Suppose I have an RF source with 50 Ohm output impedance. First lets imagine the RF source outputs a low frequency 10 kHz signal (electrical wavelength is about 20 km). Suppose I have a 50 ohm coax that is a few meters long. Now I plug this cable into a high impedance input oscilloscope. Suppose I read 1 V peak-to-peak. If I now 50 ohm terminate the oscilloscope (by putting a 50 ohm resistor in parallel with the scope input or using an internal 50 ohm mode) then I know the signal reading on the oscilloscope will drop to 0.5 V peak-to-peak.
I understand that in the first case (high impedance input) that the signal reflects off of the scope and the sum of the incident and reflected wave causes the measured voltage to double relative to the 50 ohm terminated case in which there is no reflection. There are no cable length effects because the cable length is much less than an optical wavelenth so it is the same circuit analysis as if the signal were DC.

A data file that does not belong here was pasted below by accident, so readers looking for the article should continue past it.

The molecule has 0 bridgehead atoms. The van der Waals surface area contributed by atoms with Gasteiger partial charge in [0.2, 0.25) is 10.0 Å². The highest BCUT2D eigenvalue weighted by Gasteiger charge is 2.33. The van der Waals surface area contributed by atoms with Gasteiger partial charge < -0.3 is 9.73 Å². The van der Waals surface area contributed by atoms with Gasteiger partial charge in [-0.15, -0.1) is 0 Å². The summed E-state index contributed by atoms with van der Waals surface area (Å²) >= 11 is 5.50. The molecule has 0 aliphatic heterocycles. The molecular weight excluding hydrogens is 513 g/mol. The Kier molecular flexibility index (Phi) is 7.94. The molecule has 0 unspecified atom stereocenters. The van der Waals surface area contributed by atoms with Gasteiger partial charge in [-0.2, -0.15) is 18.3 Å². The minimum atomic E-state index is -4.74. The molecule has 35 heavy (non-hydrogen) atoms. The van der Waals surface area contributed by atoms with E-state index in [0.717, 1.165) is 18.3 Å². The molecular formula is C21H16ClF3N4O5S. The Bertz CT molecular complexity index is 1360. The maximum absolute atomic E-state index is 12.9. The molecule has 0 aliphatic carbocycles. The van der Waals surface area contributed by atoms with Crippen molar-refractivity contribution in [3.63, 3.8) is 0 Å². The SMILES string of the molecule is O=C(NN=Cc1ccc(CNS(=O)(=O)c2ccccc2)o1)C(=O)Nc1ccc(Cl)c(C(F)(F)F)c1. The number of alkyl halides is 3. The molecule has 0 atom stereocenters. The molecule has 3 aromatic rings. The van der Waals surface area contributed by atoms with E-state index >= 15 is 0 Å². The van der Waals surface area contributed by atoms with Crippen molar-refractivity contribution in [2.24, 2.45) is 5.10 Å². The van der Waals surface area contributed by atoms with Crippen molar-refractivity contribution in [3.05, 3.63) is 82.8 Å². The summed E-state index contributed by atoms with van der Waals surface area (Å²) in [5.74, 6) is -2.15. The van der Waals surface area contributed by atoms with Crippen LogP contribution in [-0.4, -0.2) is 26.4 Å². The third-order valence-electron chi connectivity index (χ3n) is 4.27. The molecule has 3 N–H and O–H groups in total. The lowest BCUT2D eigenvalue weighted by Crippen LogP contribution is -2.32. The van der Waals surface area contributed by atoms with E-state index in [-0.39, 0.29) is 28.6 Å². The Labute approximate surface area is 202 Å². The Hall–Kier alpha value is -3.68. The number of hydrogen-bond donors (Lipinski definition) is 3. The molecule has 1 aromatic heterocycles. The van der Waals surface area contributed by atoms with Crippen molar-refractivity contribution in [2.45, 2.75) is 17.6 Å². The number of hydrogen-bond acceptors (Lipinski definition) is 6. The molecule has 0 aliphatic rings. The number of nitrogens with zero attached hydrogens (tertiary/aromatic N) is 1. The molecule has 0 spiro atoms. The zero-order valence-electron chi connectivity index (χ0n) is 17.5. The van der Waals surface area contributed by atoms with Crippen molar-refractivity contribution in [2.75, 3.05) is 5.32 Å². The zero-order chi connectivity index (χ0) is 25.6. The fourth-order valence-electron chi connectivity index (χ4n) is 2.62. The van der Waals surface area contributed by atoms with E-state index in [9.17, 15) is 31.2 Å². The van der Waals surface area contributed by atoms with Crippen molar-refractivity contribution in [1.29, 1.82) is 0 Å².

Now, suppose the signal frequency is increased to 100 MHz and we consider the high input impedance scope. Now the electrical wavelength is about 2 m so cable length matters. Here is my question, given that the source is 50 ohm terminated, will the amplitude that I measure at the scope depend on the length of the cable? My intuition seems to say it should be I can't work out why. It seems to me that the first signal will hit the scope and then reflect and this will cause the signal to double relative to the 50 ohm terminated case. however, the reflected signal travels back to the source where it is dissipated in the 50 ohm terminator which is there. So the wave doesn't bounce back multiple times. Without these multiple bounces I don't see how you can get these sort of interference affects at the oscilloscope.
So my question in a nutshell:
- If you output a high frequency signal from a 50 ohm output impedance generator and put it through a long cable, will the signal amplitude that you measure on a high-impedance oscilloscope depend on the length of the cable and why or why not?